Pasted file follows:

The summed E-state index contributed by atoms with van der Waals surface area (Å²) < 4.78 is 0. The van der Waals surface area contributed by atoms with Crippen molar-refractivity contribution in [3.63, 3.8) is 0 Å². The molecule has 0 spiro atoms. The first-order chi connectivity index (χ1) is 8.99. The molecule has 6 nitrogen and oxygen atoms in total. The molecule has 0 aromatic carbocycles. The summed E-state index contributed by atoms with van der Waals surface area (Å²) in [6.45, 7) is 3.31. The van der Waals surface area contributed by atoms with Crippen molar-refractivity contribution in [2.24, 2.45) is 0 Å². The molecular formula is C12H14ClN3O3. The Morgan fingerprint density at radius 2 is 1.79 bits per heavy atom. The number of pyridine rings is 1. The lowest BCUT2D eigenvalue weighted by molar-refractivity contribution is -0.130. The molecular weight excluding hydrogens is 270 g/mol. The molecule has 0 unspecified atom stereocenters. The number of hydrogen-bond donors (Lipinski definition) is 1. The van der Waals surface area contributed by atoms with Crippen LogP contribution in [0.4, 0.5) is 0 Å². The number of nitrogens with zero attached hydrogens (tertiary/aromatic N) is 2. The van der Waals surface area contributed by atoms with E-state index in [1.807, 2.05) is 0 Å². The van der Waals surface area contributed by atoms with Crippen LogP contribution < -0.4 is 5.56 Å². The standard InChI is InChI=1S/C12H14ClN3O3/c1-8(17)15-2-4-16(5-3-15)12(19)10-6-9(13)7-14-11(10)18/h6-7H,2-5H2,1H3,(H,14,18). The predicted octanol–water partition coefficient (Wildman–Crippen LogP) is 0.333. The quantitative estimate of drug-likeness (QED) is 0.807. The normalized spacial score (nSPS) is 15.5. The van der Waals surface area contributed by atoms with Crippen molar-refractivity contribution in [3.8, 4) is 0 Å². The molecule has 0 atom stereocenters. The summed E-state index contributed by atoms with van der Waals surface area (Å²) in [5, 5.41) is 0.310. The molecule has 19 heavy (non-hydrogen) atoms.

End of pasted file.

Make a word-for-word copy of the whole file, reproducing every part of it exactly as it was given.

The summed E-state index contributed by atoms with van der Waals surface area (Å²) < 4.78 is 0. The van der Waals surface area contributed by atoms with Crippen molar-refractivity contribution in [3.63, 3.8) is 0 Å². The molecule has 0 spiro atoms. The first-order chi connectivity index (χ1) is 8.99. The molecule has 6 nitrogen and oxygen atoms in total. The molecule has 0 aromatic carbocycles. The summed E-state index contributed by atoms with van der Waals surface area (Å²) in [6.45, 7) is 3.31. The van der Waals surface area contributed by atoms with Crippen molar-refractivity contribution in [2.24, 2.45) is 0 Å². The molecular formula is C12H14ClN3O3. The Morgan fingerprint density at radius 2 is 1.79 bits per heavy atom. The number of pyridine rings is 1. The lowest BCUT2D eigenvalue weighted by molar-refractivity contribution is -0.130. The molecular weight excluding hydrogens is 270 g/mol. The molecule has 0 unspecified atom stereocenters. The number of hydrogen-bond donors (Lipinski definition) is 1. The van der Waals surface area contributed by atoms with Crippen LogP contribution in [0.4, 0.5) is 0 Å². The number of nitrogens with zero attached hydrogens (tertiary/aromatic N) is 2. The van der Waals surface area contributed by atoms with E-state index in [1.807, 2.05) is 0 Å². The van der Waals surface area contributed by atoms with Crippen LogP contribution < -0.4 is 5.56 Å². The standard InChI is InChI=1S/C12H14ClN3O3/c1-8(17)15-2-4-16(5-3-15)12(19)10-6-9(13)7-14-11(10)18/h6-7H,2-5H2,1H3,(H,14,18). The predicted octanol–water partition coefficient (Wildman–Crippen LogP) is 0.333. The quantitative estimate of drug-likeness (QED) is 0.807. The normalized spacial score (nSPS) is 15.5. The van der Waals surface area contributed by atoms with Crippen molar-refractivity contribution in [3.8, 4) is 0 Å². The molecule has 0 atom stereocenters. The summed E-state index contributed by atoms with van der Waals surface area (Å²) in [5, 5.41) is 0.310. The molecule has 19 heavy (non-hydrogen) atoms.